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Barry Devlin

As one of the founders of data warehousing back in the mid-1980s, a question I increasingly ask myself over 25 years later is: Are our prior architectural and design decisions still relevant in the light of today's business needs and technological advances? I'll pose this and related questions in this blog as I see industry announcements and changes in way businesses make decisions. I'd love to hear your answers and, indeed, questions in the same vein.

About the author >

Dr. Barry Devlin is among the foremost authorities in the world on business insight and data warehousing. He was responsible for the definition of IBM's data warehouse architecture in the mid '80s and authored the first paper on the topic in the IBM Systems Journal in 1988. He is a widely respected consultant and lecturer on this and related topics, and author of the comprehensive book Data Warehouse: From Architecture to Implementation.

Barry's interest today covers the wider field of a fully integrated business, covering informational, operational and collaborative environments and, in particular, how to present the end user with an holistic experience of the business through IT. These aims, and a growing conviction that the original data warehouse architecture struggles to meet modern business needs for near real-time business intelligence (BI) and support for big data, drove Barry’s latest book, Business unIntelligence: Insight and Innovation Beyond Analytics, now available in print and eBook editions.

Barry has worked in the IT industry for more than 30 years, mainly as a Distinguished Engineer for IBM in Dublin, Ireland. He is now founder and principal of 9sight Consulting, specializing in the human, organizational and IT implications and design of deep business insight solutions.

Editor's Note: Find more articles and resources in Barry's BeyeNETWORK Expert Channel and blog. Be sure to visit today!

December 2013 Archives

Sex_Lies_and_Videotape.jpgIn this last blog of 2013, I want to make some serious points that should be front and center (he said coyly) for all analytic, BI and big data professionals next year. In fact, they should be already. And if not, I urge you to use some reflection time over the coming holiday to make them so.

Let's start with sex... toys. Consider the value of deep analytic big data monitoring to enforce the following two verified laws in the USA: (i) you may not have more than two dildos in the same house in Arizona and (ii) it's illegal to own more than six dildos in Texas. (I refuse to speculate on why Texans may be less susceptible to moral degeneracy than citizens of Arizona.) I suspect most of us are mildly amused by such legislation. Many have probably long taken comfort in the belief that it is unenforceable; after all, who can imagine the local cops breaking into your home on suspicion that you are hoarding sex toys? But wait. Haven't the authorities in the US and other countries been rummaging through your digital drawers for years now, and without any just cause for suspicion? Hasn't at least one supermarket chain collated and analyzed data to determine if its (female) customers have recently become pregnant? Haven't two technology companies applied for patents to spy on (sorry, gather behavioral data to enable better targeted advertising to) you via your living room TV? How far will government and business go in mining our personal lives, our sexuality, our bodies, our social circles to (allegedly) protect us, cure us or sell us more (unnecessary) stuff.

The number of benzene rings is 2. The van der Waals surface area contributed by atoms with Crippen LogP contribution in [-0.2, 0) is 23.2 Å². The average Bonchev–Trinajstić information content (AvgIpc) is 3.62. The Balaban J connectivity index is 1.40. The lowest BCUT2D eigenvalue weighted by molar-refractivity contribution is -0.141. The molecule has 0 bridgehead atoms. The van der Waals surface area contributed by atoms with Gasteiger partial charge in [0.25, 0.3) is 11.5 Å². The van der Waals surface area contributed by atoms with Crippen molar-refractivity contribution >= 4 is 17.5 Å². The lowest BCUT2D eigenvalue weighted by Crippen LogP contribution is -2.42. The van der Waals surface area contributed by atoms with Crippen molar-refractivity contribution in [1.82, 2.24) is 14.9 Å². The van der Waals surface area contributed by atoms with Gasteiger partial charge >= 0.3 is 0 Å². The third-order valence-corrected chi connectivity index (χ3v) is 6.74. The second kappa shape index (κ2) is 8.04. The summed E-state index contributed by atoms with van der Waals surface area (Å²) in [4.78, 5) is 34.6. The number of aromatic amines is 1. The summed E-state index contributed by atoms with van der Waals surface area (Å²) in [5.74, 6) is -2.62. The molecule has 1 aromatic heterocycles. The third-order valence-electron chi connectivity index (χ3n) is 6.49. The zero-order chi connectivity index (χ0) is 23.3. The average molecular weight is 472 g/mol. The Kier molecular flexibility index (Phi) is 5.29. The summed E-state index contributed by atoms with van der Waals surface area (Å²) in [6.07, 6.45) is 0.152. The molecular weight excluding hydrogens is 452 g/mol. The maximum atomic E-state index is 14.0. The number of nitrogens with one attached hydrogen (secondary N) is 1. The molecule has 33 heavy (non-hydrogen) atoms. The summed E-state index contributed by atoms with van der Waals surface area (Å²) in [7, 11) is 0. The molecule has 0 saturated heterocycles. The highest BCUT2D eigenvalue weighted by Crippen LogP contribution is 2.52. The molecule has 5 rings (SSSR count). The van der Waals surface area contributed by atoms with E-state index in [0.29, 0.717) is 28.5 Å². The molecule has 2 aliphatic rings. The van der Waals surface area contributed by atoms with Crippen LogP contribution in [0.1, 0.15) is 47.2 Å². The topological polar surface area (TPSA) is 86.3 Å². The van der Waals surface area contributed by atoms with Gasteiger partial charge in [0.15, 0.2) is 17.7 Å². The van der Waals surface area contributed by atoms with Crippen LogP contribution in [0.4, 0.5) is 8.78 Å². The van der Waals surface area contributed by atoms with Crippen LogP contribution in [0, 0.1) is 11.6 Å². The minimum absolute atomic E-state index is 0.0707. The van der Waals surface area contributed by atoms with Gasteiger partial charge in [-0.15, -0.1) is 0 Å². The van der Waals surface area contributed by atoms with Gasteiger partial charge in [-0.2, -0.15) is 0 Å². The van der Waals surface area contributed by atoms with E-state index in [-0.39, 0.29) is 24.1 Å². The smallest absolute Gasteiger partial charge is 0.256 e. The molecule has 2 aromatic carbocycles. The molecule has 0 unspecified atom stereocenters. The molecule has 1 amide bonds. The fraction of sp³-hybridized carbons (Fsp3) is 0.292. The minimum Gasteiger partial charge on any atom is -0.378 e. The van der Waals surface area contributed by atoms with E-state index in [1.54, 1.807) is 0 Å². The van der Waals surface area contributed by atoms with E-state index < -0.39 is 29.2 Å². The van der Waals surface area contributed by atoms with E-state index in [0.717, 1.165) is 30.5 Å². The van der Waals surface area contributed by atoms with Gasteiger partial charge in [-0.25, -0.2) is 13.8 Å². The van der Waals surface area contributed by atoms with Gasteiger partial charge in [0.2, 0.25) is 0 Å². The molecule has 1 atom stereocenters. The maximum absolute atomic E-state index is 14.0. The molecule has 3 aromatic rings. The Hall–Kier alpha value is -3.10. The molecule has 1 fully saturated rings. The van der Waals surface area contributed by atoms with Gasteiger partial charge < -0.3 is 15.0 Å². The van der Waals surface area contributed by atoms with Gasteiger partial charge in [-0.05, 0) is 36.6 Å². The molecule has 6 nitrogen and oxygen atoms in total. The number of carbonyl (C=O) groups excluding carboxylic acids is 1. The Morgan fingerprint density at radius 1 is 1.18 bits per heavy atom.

ThanksforSharingPOSTER.jpgThe sad truth is that we have lost most of our privacy already, having entered into a Faustian pact to share, both knowingly and unwittingly, the details of our daily lives. That knowing part--the Facebook likes and Google +1s--may be said to represent a conscious tradeoff by the person sharing between a loss of privacy and a perceived increase in social capital or useful contextual information. Even the acceptance that our smartphones report our location minute by minute is driven by a consensual belief that we may be offered a coupon for a nearby coffee shop at any moment. The payoff for ultimate traceability. Apple iBeacon allows newer iPhones or Android phones with Bluetooth Low Energy devices to track their--and your--position in space with centimeter precision. Which aisle in the supermarket are you in? What about some very specific retail therapy recommendations? These, and other soon to emerge toys, have the addictive quality of sex to many of the current generation of CMOs and proponents of big analytics.

However, the smartphone is but the pioneer species of the internet of things, the ultimate in small toys for big data boys. As sensors become ever smaller, cheaper and ever more powerful, the utopian vision is of systems that respond instantly to our needs, that anticipate our very expectations. We are promised houses that know we're home and adjust lighting and heading accordingly. Wrist bands that sense when we awake in the morning, so that the coffee can be brewed, or know that our elderly aunt has not moved for the past hour and may have slipped and broken her hip. Software to the rescue, hardware to alleviate yet another chore. According to Computerworld, Gartner predicts that half of all BI implementations will incorporate machine data from the internet of things by 2017. Research conducted by EMA and 9sight during the summer of 2013, suggested that the future is already here; machine-generated data overtook human-sourced information as big data sources among our respondents. And the more details of our mundane activities that become available in the internet of things for analysis and correlation, the more specific and identifiable our individual patterns of behavior become and the more difficult it is to retain any degree of anonymity. IBM's 5 for 5 this year includes "a digital guardian that will protect you online" within 5 years. But it's mostly about security rather privacy, and already years too late.